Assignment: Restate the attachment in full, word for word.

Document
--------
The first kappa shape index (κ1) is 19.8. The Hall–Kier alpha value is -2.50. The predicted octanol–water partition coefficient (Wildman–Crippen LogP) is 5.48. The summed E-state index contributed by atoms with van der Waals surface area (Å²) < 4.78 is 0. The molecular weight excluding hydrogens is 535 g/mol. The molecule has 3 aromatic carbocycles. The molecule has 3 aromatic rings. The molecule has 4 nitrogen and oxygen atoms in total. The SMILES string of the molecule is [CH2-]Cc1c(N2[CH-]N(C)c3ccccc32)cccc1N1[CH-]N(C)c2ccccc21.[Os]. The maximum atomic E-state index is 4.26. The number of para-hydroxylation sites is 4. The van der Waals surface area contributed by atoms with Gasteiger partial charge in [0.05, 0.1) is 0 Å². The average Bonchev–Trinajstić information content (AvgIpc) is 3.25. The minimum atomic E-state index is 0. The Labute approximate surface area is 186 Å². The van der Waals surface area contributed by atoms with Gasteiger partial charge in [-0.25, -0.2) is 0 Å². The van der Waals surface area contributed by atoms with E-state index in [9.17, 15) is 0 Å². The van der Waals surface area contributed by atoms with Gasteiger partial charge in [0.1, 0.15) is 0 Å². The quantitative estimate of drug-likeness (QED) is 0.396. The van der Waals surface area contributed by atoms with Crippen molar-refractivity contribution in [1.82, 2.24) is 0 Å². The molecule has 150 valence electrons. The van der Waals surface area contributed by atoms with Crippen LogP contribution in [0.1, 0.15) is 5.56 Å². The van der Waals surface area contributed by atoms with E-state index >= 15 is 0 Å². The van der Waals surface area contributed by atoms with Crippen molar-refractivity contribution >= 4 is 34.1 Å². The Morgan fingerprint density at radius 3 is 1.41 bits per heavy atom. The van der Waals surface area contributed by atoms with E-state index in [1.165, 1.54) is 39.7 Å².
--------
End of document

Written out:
The first kappa shape index (κ1) is 19.8. The Hall–Kier alpha value is -2.50. The predicted octanol–water partition coefficient (Wildman–Crippen LogP) is 5.48. The summed E-state index contributed by atoms with van der Waals surface area (Å²) < 4.78 is 0. The molecular weight excluding hydrogens is 535 g/mol. The molecule has 3 aromatic carbocycles. The molecule has 3 aromatic rings. The molecule has 4 nitrogen and oxygen atoms in total. The SMILES string of the molecule is [CH2-]Cc1c(N2[CH-]N(C)c3ccccc32)cccc1N1[CH-]N(C)c2ccccc21.[Os]. The maximum atomic E-state index is 4.26. The number of para-hydroxylation sites is 4. The van der Waals surface area contributed by atoms with Gasteiger partial charge in [0.05, 0.1) is 0 Å². The average Bonchev–Trinajstić information content (AvgIpc) is 3.25. The minimum atomic E-state index is 0. The Labute approximate surface area is 186 Å². The van der Waals surface area contributed by atoms with Gasteiger partial charge in [-0.25, -0.2) is 0 Å². The van der Waals surface area contributed by atoms with E-state index in [9.17, 15) is 0 Å². The van der Waals surface area contributed by atoms with Gasteiger partial charge in [0.1, 0.15) is 0 Å². The quantitative estimate of drug-likeness (QED) is 0.396. The van der Waals surface area contributed by atoms with Crippen molar-refractivity contribution in [1.82, 2.24) is 0 Å². The molecule has 150 valence electrons. The van der Waals surface area contributed by atoms with Crippen LogP contribution in [0.1, 0.15) is 5.56 Å². The van der Waals surface area contributed by atoms with E-state index >= 15 is 0 Å². The van der Waals surface area contributed by atoms with Crippen molar-refractivity contribution >= 4 is 34.1 Å². The Morgan fingerprint density at radius 3 is 1.41 bits per heavy atom. The van der Waals surface area contributed by atoms with E-state index in [1.165, 1.54) is 39.7 Å².